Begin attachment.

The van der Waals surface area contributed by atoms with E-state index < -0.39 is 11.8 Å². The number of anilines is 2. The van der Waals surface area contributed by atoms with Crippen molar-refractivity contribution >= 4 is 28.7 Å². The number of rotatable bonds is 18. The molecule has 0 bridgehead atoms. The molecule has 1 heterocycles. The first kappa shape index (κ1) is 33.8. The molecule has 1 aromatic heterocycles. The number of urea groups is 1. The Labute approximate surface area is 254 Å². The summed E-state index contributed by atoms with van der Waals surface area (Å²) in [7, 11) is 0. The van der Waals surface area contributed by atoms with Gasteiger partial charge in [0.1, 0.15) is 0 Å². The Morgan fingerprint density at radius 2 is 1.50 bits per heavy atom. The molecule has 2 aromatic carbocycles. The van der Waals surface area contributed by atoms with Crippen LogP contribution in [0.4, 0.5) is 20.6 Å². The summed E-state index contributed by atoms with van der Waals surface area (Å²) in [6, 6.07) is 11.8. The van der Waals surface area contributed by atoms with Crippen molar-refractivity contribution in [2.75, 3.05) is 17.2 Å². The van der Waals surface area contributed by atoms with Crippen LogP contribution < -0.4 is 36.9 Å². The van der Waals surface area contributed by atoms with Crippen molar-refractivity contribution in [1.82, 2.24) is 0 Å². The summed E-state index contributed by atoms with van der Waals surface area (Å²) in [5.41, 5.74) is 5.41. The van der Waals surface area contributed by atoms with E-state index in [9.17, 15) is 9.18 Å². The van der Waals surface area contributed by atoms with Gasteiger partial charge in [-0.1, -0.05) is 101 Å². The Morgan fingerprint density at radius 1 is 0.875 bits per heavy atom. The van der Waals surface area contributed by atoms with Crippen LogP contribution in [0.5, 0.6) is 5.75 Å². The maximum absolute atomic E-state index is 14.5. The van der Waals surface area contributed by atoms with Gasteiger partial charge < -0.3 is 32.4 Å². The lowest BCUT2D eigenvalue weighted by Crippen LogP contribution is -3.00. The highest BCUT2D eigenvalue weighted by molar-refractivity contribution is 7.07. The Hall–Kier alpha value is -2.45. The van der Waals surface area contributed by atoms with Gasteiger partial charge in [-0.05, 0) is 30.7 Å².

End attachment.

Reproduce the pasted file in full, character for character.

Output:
The van der Waals surface area contributed by atoms with E-state index < -0.39 is 11.8 Å². The number of anilines is 2. The van der Waals surface area contributed by atoms with Crippen molar-refractivity contribution >= 4 is 28.7 Å². The number of rotatable bonds is 18. The molecule has 0 bridgehead atoms. The molecule has 1 heterocycles. The first kappa shape index (κ1) is 33.8. The molecule has 1 aromatic heterocycles. The number of urea groups is 1. The Labute approximate surface area is 254 Å². The summed E-state index contributed by atoms with van der Waals surface area (Å²) in [7, 11) is 0. The van der Waals surface area contributed by atoms with Gasteiger partial charge in [0.1, 0.15) is 0 Å². The Morgan fingerprint density at radius 2 is 1.50 bits per heavy atom. The molecule has 2 aromatic carbocycles. The van der Waals surface area contributed by atoms with Crippen LogP contribution in [0.4, 0.5) is 20.6 Å². The summed E-state index contributed by atoms with van der Waals surface area (Å²) in [6, 6.07) is 11.8. The van der Waals surface area contributed by atoms with Crippen molar-refractivity contribution in [2.75, 3.05) is 17.2 Å². The van der Waals surface area contributed by atoms with Crippen LogP contribution < -0.4 is 36.9 Å². The van der Waals surface area contributed by atoms with Crippen molar-refractivity contribution in [1.82, 2.24) is 0 Å². The summed E-state index contributed by atoms with van der Waals surface area (Å²) in [5.41, 5.74) is 5.41. The van der Waals surface area contributed by atoms with E-state index in [9.17, 15) is 9.18 Å². The van der Waals surface area contributed by atoms with Gasteiger partial charge in [-0.1, -0.05) is 101 Å². The Morgan fingerprint density at radius 1 is 0.875 bits per heavy atom. The van der Waals surface area contributed by atoms with Crippen LogP contribution in [0.5, 0.6) is 5.75 Å². The maximum absolute atomic E-state index is 14.5. The van der Waals surface area contributed by atoms with Gasteiger partial charge < -0.3 is 32.4 Å². The lowest BCUT2D eigenvalue weighted by Crippen LogP contribution is -3.00. The highest BCUT2D eigenvalue weighted by molar-refractivity contribution is 7.07. The Hall–Kier alpha value is -2.45. The van der Waals surface area contributed by atoms with Gasteiger partial charge in [-0.05, 0) is 30.7 Å².